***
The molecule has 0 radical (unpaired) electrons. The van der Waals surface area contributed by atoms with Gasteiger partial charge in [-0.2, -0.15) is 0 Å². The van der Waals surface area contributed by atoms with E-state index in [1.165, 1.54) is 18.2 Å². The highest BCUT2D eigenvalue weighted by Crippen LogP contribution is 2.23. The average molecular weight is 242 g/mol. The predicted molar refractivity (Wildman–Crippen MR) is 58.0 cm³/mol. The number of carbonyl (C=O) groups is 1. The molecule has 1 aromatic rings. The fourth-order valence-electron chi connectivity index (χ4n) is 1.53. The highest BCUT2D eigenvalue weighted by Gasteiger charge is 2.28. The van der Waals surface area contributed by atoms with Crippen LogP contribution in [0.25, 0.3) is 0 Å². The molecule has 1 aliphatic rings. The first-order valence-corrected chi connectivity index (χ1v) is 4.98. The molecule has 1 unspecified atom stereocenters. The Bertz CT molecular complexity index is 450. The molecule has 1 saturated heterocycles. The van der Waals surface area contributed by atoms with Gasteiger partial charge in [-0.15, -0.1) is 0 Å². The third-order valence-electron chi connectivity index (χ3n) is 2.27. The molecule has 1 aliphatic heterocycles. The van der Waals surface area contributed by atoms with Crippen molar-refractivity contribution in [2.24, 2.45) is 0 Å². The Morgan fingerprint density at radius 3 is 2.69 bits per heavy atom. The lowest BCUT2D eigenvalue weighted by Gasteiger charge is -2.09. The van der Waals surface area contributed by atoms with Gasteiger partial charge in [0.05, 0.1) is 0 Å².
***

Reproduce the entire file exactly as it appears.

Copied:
The molecule has 0 radical (unpaired) electrons. The van der Waals surface area contributed by atoms with Gasteiger partial charge in [-0.2, -0.15) is 0 Å². The van der Waals surface area contributed by atoms with E-state index in [1.165, 1.54) is 18.2 Å². The highest BCUT2D eigenvalue weighted by Crippen LogP contribution is 2.23. The average molecular weight is 242 g/mol. The predicted molar refractivity (Wildman–Crippen MR) is 58.0 cm³/mol. The number of carbonyl (C=O) groups is 1. The molecule has 1 aromatic rings. The fourth-order valence-electron chi connectivity index (χ4n) is 1.53. The highest BCUT2D eigenvalue weighted by Gasteiger charge is 2.28. The van der Waals surface area contributed by atoms with Crippen LogP contribution in [0.25, 0.3) is 0 Å². The molecule has 1 aliphatic rings. The first-order valence-corrected chi connectivity index (χ1v) is 4.98. The molecule has 1 unspecified atom stereocenters. The Bertz CT molecular complexity index is 450. The molecule has 1 saturated heterocycles. The van der Waals surface area contributed by atoms with Gasteiger partial charge in [-0.15, -0.1) is 0 Å². The third-order valence-electron chi connectivity index (χ3n) is 2.27. The molecule has 1 aliphatic heterocycles. The van der Waals surface area contributed by atoms with Crippen molar-refractivity contribution in [2.24, 2.45) is 0 Å². The Morgan fingerprint density at radius 3 is 2.69 bits per heavy atom. The lowest BCUT2D eigenvalue weighted by Gasteiger charge is -2.09. The van der Waals surface area contributed by atoms with Gasteiger partial charge in [0.05, 0.1) is 0 Å².